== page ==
Dark Matter and Trojan Horses: A Strategic Design Vocabulary (Hill, Dan)
This book crystallised many of the things that have been floating around my head during the last few projects I’ve worked on. Dan Hill provides a vocabulary that enables discussion of strategic design not only with others, but, for me at least, with ourselves. As a result, I’ve come away from the book with a much clearer stance on the role of design, the opportunities it allows, and my place within design and the context in which it operates.
Towards the middle of the book, Hill invokes Eliel Saarinen:
Always design a thing by considering it in its next larger context – a chair in a room, a room in a house, a house in an environment, an environment in a city plan (Eliel Saarinen)
This is a perfect quotation, and it brings together a few of the key themes of the book: that design is too often focussed on the most visible 5% of a problem (the chair), and not on the most valuable 95% (the city); that designers ourselves are at least partly responsible for this lack of attention to the relationship between their work and their context; and that design at the strategic level – and, I’m going to suggest, the more effective level – requires this ability to zoom between what Hill calls the ‘matter’ (the chair) and the ‘meta’ (the city in which it exists).
This basic idea, zooming back and forth from matter to meta, and using each scale to refine the other, is core to strategic design. There are several emerging ideas — again, a vocabulary as much as anything — that we can use to organise our approaches to this idea. They are described as “plays”, as in a football playbook, to suggest they might be adopted and altered, and deployed elsewhere.[loc. 547–550, 1]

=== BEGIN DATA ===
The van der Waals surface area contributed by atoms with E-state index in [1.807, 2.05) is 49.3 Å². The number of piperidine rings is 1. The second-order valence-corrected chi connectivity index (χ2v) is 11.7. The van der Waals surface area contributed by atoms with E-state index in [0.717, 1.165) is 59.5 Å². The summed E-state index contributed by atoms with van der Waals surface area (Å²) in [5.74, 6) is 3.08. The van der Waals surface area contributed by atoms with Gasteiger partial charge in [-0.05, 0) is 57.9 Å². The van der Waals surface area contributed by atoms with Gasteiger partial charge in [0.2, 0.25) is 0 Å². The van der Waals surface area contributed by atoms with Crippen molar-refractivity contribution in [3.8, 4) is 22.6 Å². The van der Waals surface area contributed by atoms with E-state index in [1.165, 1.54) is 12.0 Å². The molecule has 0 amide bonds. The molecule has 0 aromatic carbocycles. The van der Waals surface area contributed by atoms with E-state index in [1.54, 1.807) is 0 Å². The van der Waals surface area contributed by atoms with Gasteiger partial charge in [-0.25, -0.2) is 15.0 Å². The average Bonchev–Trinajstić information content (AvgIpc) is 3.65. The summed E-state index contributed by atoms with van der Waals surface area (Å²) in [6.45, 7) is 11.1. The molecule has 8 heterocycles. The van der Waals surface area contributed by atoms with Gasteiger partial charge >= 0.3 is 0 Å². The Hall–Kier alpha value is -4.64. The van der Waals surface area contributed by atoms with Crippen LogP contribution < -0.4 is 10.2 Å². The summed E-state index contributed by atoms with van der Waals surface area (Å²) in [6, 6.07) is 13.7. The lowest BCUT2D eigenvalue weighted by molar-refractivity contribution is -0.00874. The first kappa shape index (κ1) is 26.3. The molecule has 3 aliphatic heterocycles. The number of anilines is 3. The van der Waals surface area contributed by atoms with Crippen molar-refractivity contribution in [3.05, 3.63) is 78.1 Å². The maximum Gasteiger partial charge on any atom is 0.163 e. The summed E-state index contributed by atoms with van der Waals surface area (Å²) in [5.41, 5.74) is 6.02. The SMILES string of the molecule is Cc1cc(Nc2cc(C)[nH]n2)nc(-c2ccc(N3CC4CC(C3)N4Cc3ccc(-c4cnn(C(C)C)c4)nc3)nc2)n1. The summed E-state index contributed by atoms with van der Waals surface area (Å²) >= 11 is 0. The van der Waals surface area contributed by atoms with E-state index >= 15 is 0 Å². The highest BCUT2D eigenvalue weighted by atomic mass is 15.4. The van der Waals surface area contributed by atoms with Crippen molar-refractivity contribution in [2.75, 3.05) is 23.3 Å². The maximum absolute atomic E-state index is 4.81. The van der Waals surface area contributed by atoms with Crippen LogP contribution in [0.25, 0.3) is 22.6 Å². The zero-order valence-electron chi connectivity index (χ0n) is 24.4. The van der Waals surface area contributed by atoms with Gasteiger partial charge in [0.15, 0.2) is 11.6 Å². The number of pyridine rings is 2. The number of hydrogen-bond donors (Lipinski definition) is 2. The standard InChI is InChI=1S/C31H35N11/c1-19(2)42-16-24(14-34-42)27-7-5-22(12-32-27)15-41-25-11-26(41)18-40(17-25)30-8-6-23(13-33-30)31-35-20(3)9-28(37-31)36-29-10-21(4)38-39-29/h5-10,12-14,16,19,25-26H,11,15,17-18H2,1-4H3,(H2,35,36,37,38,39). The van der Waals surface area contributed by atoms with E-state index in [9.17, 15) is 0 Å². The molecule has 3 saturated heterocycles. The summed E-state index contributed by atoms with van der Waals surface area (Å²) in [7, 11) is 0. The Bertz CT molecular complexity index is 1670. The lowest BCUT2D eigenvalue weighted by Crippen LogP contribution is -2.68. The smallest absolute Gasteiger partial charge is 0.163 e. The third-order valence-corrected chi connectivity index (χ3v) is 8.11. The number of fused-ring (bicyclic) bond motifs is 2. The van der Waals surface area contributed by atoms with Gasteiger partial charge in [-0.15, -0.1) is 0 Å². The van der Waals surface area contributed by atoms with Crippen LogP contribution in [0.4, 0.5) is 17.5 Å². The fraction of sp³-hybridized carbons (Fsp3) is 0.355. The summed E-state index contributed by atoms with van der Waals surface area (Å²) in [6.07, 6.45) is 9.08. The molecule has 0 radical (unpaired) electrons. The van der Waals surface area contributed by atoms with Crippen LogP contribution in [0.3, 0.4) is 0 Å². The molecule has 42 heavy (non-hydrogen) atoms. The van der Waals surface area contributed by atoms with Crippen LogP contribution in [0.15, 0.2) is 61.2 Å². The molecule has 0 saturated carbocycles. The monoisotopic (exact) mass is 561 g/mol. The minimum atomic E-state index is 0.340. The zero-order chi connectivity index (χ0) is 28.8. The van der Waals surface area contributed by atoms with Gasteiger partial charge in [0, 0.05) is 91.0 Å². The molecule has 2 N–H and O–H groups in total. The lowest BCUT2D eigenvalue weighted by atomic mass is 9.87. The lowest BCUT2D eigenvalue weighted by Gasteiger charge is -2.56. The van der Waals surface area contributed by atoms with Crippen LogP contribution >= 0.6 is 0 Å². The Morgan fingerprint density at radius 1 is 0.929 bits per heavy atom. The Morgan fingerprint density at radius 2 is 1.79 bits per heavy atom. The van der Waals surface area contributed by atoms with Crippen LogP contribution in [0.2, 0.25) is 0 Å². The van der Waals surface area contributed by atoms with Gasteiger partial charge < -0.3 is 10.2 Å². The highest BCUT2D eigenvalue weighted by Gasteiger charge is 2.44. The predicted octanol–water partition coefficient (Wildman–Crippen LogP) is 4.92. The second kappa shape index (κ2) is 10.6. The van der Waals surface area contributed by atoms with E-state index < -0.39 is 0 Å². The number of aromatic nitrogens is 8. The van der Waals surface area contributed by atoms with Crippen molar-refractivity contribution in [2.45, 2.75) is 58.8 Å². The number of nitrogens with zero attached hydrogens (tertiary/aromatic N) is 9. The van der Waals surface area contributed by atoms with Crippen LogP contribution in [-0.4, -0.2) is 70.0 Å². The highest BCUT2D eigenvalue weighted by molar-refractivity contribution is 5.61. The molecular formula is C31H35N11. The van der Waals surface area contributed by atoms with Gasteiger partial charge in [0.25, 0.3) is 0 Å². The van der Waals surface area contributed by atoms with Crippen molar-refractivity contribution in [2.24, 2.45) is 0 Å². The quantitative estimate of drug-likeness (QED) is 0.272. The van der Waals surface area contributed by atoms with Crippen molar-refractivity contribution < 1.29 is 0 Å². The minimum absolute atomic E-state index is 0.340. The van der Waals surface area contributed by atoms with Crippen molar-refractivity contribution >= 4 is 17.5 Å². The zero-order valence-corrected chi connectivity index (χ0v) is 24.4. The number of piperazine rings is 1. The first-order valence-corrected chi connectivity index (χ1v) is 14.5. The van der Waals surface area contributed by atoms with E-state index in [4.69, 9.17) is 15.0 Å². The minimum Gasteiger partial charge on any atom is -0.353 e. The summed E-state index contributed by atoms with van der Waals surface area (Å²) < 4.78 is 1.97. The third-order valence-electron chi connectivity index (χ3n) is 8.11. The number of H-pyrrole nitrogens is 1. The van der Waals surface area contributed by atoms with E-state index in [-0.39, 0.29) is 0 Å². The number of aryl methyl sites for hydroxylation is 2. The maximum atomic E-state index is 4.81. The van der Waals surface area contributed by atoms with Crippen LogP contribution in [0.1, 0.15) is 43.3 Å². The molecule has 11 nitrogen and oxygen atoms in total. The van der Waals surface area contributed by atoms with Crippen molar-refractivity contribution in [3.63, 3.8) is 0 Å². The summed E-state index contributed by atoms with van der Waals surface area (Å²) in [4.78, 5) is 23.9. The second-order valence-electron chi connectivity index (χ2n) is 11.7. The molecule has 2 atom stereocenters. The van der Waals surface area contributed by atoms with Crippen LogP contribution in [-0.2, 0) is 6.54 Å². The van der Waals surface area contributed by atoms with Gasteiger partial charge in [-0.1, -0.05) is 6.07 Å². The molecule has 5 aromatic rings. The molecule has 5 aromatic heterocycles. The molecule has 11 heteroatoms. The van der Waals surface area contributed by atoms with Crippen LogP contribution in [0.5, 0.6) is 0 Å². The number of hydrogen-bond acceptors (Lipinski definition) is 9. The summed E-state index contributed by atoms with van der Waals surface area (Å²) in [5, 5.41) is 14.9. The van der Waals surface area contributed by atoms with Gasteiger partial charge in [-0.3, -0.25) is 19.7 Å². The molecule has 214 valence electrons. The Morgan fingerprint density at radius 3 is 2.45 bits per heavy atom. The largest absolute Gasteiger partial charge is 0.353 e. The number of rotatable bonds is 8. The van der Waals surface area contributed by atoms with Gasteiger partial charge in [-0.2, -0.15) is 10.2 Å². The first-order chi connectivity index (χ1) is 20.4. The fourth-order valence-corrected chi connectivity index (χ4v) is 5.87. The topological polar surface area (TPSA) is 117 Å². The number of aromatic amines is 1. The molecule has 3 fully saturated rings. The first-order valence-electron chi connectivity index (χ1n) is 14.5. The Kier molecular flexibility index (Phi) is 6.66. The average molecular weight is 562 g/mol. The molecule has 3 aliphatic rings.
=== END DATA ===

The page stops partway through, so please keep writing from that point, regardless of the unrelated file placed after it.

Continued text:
This zooming most obviously applies to the kinds of strategic design on which Hill spends most of his time – large-scale urban and architectural projects – and I was initially too quick to disregard its relevance to my work as a product designer. I create products that exist in private homes on devices I don’t control. And that’s where the titular Trojan Horse comes in: though I work on video products, my work is affected by several overlapping contexts: space, whether at home, in public, or moving between the two, time and resource availability, energy-levels, awareness. These are all facets of the content discovery process in which my work exists; I’m certainly influenced by them, but I can potentially influence them myself, dial up certain behaviours and dial others down.
As an example: in London, we’re all on our phones during our commute, but we’re rarely online. Today, most video services on mobile are set up for watching, but what if they made more of this blacked-out interstitial time? What if the mobile had an offline catalogue and went into a kind of planning mode? What if it knew when it was back home, and turned into a second screen? What if it became a sort of emergency viewer, and recognised when you weren’t going to make it back for the start of the game? These are the sort of contextual questions that we’re not thinking enough about, and that provide us with huge opportunities.